It can be easy to think that somebody experiencing grief just wants to feel happiness again but that’s not my driving force anymore. I’m not seeking a fairytale. I want something that’s worth much more than that: fulfilment. For me, that means not chasing temporary, materialistic ideas of happiness but to focus much more on being competent in being able to do what’s necessary; that’s what fulfils me. Having that focus every single time allows you to build something more than happiness. You build self-confidence, self-worth and you build the ability to look at yourself in the mirror every day and be proud of the man that’s looking back at you.
When we first started sharing Azaylia’s journey online it was purely because she was so awe-inspiring. I wanted to show the world how amazing my daughter was – I couldn’t believe that I’d fathered such a special child and ultimately we ended up documenting every step. Remember, she was in hospital fighting cancer whilst the rest of the world was navigating a global pandemic. Everybody was suffering but my little girl was able to provide perspective to so many. I was receiving messages telling me how Azaylia’s fight was inspiring them, keeping them positive and even saving their lives. So we started by sharing the most amazing thing I’d ever set eyes on and it ended up morphing into something so powerful and special. It was such a difficult time for everybody and my daughter was able to help others stay strong throughout her own battle. I’ll be forever proud of her for that.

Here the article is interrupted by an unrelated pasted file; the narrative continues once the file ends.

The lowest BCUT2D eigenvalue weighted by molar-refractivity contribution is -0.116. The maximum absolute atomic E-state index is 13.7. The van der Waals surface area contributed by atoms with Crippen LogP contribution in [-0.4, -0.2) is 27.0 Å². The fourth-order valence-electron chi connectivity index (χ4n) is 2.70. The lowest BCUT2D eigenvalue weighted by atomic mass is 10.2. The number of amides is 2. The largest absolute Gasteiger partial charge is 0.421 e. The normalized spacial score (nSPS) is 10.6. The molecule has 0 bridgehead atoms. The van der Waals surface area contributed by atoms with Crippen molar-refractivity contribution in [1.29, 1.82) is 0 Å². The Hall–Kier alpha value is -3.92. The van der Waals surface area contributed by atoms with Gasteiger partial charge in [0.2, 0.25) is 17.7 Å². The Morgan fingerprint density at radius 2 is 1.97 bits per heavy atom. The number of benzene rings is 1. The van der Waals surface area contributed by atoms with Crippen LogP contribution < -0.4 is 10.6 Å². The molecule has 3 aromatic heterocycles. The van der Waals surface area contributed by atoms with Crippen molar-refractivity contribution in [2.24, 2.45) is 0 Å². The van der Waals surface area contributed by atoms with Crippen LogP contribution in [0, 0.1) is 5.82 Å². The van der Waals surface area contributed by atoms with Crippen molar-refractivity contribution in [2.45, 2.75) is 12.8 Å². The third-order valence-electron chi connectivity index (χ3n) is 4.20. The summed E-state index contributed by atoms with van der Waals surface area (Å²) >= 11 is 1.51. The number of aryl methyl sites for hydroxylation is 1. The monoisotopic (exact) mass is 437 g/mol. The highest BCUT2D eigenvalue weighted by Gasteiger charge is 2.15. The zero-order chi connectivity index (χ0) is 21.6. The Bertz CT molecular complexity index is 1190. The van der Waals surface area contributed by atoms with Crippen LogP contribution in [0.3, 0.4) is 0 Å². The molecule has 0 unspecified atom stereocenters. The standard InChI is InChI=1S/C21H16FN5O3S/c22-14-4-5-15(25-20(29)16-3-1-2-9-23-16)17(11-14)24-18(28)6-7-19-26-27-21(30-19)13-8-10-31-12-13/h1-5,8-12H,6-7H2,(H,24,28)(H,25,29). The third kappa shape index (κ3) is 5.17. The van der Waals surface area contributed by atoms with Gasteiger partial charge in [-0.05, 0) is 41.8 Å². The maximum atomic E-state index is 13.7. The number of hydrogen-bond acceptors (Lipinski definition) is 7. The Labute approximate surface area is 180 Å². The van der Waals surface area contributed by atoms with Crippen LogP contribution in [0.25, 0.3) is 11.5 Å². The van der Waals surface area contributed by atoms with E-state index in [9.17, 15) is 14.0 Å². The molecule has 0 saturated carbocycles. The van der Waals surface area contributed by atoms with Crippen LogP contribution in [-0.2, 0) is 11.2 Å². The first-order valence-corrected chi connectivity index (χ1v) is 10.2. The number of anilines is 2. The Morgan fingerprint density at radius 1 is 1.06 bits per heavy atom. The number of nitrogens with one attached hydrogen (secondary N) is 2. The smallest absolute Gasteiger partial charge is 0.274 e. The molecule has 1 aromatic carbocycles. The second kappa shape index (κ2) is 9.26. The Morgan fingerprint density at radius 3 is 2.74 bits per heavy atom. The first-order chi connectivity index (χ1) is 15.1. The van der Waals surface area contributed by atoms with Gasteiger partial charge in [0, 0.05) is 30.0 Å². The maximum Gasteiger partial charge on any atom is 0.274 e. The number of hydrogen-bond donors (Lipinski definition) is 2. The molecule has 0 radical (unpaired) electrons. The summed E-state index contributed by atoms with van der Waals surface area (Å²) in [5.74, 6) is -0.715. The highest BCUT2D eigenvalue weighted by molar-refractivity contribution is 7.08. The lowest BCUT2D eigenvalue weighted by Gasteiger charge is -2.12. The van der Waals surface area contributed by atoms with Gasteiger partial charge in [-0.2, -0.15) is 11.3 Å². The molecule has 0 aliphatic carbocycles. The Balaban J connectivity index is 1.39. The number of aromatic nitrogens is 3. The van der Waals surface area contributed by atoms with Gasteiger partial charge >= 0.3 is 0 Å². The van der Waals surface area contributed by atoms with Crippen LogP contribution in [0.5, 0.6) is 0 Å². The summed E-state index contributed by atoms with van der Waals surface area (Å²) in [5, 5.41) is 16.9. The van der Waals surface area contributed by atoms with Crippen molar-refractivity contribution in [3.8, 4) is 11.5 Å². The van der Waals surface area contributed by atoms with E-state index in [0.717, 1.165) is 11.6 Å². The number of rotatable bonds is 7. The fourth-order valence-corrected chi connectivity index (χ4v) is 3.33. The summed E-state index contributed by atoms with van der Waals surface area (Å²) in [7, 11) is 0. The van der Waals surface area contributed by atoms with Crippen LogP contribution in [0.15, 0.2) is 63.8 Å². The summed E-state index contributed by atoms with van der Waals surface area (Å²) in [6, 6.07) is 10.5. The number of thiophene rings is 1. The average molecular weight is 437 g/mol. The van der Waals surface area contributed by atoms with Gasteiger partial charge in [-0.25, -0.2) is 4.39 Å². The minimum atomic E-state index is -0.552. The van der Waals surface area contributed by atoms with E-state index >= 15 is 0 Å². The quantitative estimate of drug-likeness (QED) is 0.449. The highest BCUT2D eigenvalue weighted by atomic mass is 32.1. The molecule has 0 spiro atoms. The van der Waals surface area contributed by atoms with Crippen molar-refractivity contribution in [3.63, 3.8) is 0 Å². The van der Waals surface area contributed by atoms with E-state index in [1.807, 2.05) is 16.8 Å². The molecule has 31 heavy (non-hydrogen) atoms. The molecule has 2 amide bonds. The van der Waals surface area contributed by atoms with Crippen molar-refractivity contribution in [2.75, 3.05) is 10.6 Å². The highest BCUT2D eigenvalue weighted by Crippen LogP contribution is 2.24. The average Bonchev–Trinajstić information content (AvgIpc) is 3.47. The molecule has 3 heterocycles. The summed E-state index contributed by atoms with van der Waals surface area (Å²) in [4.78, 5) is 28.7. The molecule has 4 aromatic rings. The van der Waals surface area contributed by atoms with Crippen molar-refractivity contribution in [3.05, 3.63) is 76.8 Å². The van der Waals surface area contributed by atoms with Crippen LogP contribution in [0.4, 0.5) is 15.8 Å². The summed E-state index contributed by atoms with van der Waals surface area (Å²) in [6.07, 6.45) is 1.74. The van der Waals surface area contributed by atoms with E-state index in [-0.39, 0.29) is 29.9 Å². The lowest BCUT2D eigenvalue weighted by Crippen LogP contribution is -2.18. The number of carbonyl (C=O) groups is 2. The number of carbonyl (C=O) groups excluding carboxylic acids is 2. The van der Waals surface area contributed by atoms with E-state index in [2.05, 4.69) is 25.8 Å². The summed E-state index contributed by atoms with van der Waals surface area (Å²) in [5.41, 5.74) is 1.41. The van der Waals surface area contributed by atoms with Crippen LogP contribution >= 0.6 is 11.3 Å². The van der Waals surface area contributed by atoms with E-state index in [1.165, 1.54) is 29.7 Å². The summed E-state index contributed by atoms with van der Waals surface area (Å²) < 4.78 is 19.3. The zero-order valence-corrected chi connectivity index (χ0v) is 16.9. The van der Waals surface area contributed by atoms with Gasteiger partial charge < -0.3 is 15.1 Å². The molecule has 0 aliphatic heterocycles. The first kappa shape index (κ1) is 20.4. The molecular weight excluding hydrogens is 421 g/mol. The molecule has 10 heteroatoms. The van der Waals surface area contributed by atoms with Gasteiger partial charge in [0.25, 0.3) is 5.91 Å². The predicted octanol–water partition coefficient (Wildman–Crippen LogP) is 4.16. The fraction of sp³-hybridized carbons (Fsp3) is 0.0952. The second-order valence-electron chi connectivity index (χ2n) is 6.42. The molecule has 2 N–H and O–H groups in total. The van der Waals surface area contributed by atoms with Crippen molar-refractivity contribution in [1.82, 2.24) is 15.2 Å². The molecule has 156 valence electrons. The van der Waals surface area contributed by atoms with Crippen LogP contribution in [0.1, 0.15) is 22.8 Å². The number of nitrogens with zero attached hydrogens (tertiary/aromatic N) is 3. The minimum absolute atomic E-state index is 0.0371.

To this day, I have people reaching out to me who had registered to be donors for Azaylia and are now giving their stem cells to others that need them. There were hundreds of thousands of people who registered to donate their stem cells for Azaylia so look how much help that is alone! That’s not to mention everything we’re doing with The Azaylia Foundation. We’re donating to children of families that can’t receive treatment from the NHS, we’re investing in revolutionary equipment which has never been to the UK before, investing in trials to provide early diagnosis and more child friendly cancer treatment. We also have the Azaylia Childhood Cancer PhD Fund which helps bring new talent and research into the childhood cancer space. All of these amazing things and it all comes from her! All glory goes to Azaylia and all thanks goes to the community that supported us. I’m just the vessel that’s carrying her message.
You can catch Ashley’s new series MTV Faces on the MTV UK Youtube Channel now with new episodes released weekly. For more information about The Azaylia Foundation, head over to www.theazayliafoundation.com